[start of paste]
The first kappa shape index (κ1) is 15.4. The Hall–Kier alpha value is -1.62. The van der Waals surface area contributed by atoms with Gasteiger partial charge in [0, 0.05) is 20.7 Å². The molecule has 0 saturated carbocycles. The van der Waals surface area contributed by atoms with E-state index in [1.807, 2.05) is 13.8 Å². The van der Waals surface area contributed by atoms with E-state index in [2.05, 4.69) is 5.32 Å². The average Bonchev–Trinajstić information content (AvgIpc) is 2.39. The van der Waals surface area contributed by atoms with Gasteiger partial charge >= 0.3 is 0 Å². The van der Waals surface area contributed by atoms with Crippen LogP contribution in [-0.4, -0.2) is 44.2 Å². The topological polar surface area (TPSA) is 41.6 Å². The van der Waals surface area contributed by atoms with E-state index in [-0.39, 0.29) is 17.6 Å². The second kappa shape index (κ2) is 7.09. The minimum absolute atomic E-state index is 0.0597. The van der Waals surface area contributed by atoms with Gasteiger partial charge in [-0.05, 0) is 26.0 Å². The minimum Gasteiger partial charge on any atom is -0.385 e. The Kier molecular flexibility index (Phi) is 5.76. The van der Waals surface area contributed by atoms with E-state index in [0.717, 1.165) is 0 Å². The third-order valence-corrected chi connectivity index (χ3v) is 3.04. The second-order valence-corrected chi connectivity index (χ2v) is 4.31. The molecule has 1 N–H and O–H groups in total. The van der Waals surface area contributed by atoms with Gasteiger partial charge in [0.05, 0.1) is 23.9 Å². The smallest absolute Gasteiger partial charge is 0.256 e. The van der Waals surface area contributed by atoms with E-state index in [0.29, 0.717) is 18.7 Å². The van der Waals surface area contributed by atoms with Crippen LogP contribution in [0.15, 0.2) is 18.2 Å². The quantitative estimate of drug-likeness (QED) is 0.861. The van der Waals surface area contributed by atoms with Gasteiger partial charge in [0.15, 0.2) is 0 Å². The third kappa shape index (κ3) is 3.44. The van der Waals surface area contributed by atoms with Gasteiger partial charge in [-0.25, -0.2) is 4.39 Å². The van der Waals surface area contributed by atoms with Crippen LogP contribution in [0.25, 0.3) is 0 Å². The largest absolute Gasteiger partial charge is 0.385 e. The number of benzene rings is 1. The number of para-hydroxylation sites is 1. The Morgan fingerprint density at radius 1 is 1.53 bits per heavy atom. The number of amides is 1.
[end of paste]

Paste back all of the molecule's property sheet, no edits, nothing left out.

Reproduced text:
The first kappa shape index (κ1) is 15.4. The Hall–Kier alpha value is -1.62. The van der Waals surface area contributed by atoms with Gasteiger partial charge in [0, 0.05) is 20.7 Å². The molecule has 0 saturated carbocycles. The van der Waals surface area contributed by atoms with E-state index in [1.807, 2.05) is 13.8 Å². The van der Waals surface area contributed by atoms with E-state index in [2.05, 4.69) is 5.32 Å². The average Bonchev–Trinajstić information content (AvgIpc) is 2.39. The van der Waals surface area contributed by atoms with Gasteiger partial charge >= 0.3 is 0 Å². The van der Waals surface area contributed by atoms with Crippen LogP contribution in [-0.4, -0.2) is 44.2 Å². The topological polar surface area (TPSA) is 41.6 Å². The van der Waals surface area contributed by atoms with E-state index in [-0.39, 0.29) is 17.6 Å². The second kappa shape index (κ2) is 7.09. The minimum absolute atomic E-state index is 0.0597. The van der Waals surface area contributed by atoms with Gasteiger partial charge in [-0.05, 0) is 26.0 Å². The minimum Gasteiger partial charge on any atom is -0.385 e. The Kier molecular flexibility index (Phi) is 5.76. The van der Waals surface area contributed by atoms with E-state index in [0.717, 1.165) is 0 Å². The third-order valence-corrected chi connectivity index (χ3v) is 3.04. The second-order valence-corrected chi connectivity index (χ2v) is 4.31. The molecule has 1 N–H and O–H groups in total. The van der Waals surface area contributed by atoms with Gasteiger partial charge in [0.05, 0.1) is 23.9 Å². The smallest absolute Gasteiger partial charge is 0.256 e. The van der Waals surface area contributed by atoms with E-state index in [0.29, 0.717) is 18.7 Å². The van der Waals surface area contributed by atoms with Crippen LogP contribution in [0.15, 0.2) is 18.2 Å². The quantitative estimate of drug-likeness (QED) is 0.861. The van der Waals surface area contributed by atoms with Gasteiger partial charge in [0.15, 0.2) is 0 Å². The third kappa shape index (κ3) is 3.44. The van der Waals surface area contributed by atoms with Gasteiger partial charge in [-0.25, -0.2) is 4.39 Å². The van der Waals surface area contributed by atoms with Crippen LogP contribution in [0.25, 0.3) is 0 Å². The largest absolute Gasteiger partial charge is 0.385 e. The number of benzene rings is 1. The number of para-hydroxylation sites is 1. The Morgan fingerprint density at radius 1 is 1.53 bits per heavy atom. The number of amides is 1.